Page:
Other texts to read | ``Free software'' | ``Public domain software'' | ``Copylefted software'' | ``Non-copylefted free software'' | ``GPL-covered software'' | ``The GNU system'' | ``GNU software'' | ``Semi-free software'' | ``Proprietary software'' | ``Shareware'' | Other texts to read
Also note Confusing Words which You Might Want to Avoid.
If a program is free, then it can potentially be included in a free operating system such as GNU.
There are many different ways to make a program free---many questions of detail, which could be decided in more than one way and still make the program free. Some of the possible variations are described below.
Free software is a matter of freedom, not price. But proprietary software companies sometimes use the term ``free software'' to refer to price. Sometimes they mean that you can obtain a binary copy at no charge; sometimes they mean that a copy is included on a computer that you are buying. This has nothing to do with what we mean by free software in the GNU project.
Because of this potential confusion, when a software company says its product is free software, always check the actual distribution terms to see whether users really have all the freedoms that free software implies. Sometimes it really is free software; sometimes it isn't.
Many languages have two separate words for ``free'' as in freedom and ``free'' as in zero price. For example, French has ``libre'' and ``gratuit''. English has a word ``gratis'' that refers unambiguously to price, but no common adjective that refers unambiguously to freedom. This is unfortunate, because such a word would be useful here.
In the GNU Project, we copyleft almost all the software we write, because our goal is to give every user the freedoms implied by the term ``free software.'' See Copylefted for more explanation of how copyleft works and why we use it.
Copyleft is a general concept; to actually copyleft a program, you need to use a specific set of distribution terms. There are many possible ways to write copyleft distribution terms.
If a program is free but not copylefted, then some copies or modified versions may not be free at all. A software company can compile the program, with or without modifications, and distribute the executable file as a proprietary software product.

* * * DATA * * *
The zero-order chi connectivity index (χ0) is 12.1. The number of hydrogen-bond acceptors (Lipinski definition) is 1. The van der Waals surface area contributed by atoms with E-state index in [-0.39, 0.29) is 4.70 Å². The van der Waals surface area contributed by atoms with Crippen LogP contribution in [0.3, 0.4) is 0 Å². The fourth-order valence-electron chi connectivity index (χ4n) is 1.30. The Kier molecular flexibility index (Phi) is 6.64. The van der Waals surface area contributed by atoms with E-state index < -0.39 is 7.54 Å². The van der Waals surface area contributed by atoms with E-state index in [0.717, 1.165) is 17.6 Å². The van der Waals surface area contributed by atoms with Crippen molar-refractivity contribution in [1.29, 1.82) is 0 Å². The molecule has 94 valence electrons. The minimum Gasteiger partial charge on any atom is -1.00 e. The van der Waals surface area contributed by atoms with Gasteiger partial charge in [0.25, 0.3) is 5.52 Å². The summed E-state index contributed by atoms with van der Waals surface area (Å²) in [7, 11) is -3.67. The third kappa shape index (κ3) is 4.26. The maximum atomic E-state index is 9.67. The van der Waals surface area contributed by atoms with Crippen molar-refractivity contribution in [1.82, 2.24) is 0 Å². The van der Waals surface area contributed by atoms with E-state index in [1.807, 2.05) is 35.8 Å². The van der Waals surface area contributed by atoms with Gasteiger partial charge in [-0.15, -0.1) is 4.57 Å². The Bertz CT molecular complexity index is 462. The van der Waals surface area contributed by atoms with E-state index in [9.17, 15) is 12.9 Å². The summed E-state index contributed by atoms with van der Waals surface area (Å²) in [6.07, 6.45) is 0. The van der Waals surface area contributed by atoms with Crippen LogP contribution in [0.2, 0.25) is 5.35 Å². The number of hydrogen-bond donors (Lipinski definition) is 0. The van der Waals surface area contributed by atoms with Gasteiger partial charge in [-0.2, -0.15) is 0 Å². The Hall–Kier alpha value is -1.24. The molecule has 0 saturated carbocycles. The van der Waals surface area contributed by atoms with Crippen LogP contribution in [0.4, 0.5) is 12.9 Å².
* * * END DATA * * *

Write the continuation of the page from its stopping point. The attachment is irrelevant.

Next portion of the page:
The X Window System illustrates this. The X Consortium releases X11 with distribution terms that make it non-copylefted free software. If you wish, you can get a copy which has those distribution terms and is free. However, there are non-free versions as well, and there are popular workstations and PC graphics boards for which non-free versions are the only ones that work. If you are using this hardware, X11 is not free software for you.
A Unix-like operating system consists of many programs. We have been accumulating components for this system since 1984; we have not yet released ``the complete GNU system'' as a single collection because the GNU kernel is not yet ready for users.
Since the purpose of GNU is to be free, every single component in the GNU system has to be free software. They don't all have to be copylefted, however; any kind of free software is legally suitable to include if it helps meet technical goals. We can and do use non-copylefted free software such as the X Window System.
The GNU system includes all the GNU software, as well as many other packages such as X11 and TeX which are not GNU software.
Some GNU software is copyrighted by the Free Software Foundation; some is copyrighted by the contributors who wrote it.
It is not possible to include semi-free software in a free operating system. This is because the distribution terms for the operating system as a whole are the conjunction of the distribution terms for all the programs in it. Adding even one semi-free program to the system would restrict the whole system.
We don't use semi-free programs for the activities of the GNU Project. If there is a job that needs doing with software, then until we have a free program to do the job, we still need a free program so we can add it to the GNU system. We have to tell volunteers, ``We don't have a program yet to do this job, so we hope you will write one.''
If we ourselves were to use a non-free program to do the job, that would take away the pressure and impetus (on us, and on others who might listen to our views) to write a free one. We mustn't do that.
The Free Software Foundation follows the rule that we cannot install any proprietary program on our computers except temporarily for the specific purpose of writing a free replacement for that very program. Aside from that, we feel there is no possible excuse for installing a proprietary program.
For example, we were able to install Unix on our computers because we were using it to write a free replacement for Unix. If we were not working on that project, we would have considered it off limits to install Unix. Nowadays, since free operating systems are available, the excuse is no longer applicable; any new computer we install must run a completely free operating system, and we are trying to replace Unix with free systems when that is possible. Eventually all our computers will run free software only.
We don't insist that users of GNU, or contributors to GNU, have to live by this rule. It is a rule we made for ourselves. We hope you will decide to follow the same rule.
Shareware is not free software, or even semi-free. There are two reasons it is not:
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Copyright (C) 1996, 1997 Free Software Foundation, Inc., 59 Temple Place - Suite 330, Boston, MA 02111, USA
Verbatim copying and distribution is permitted in any medium, provided this notice is preserved.
Updated: 20 Mar 1997 tower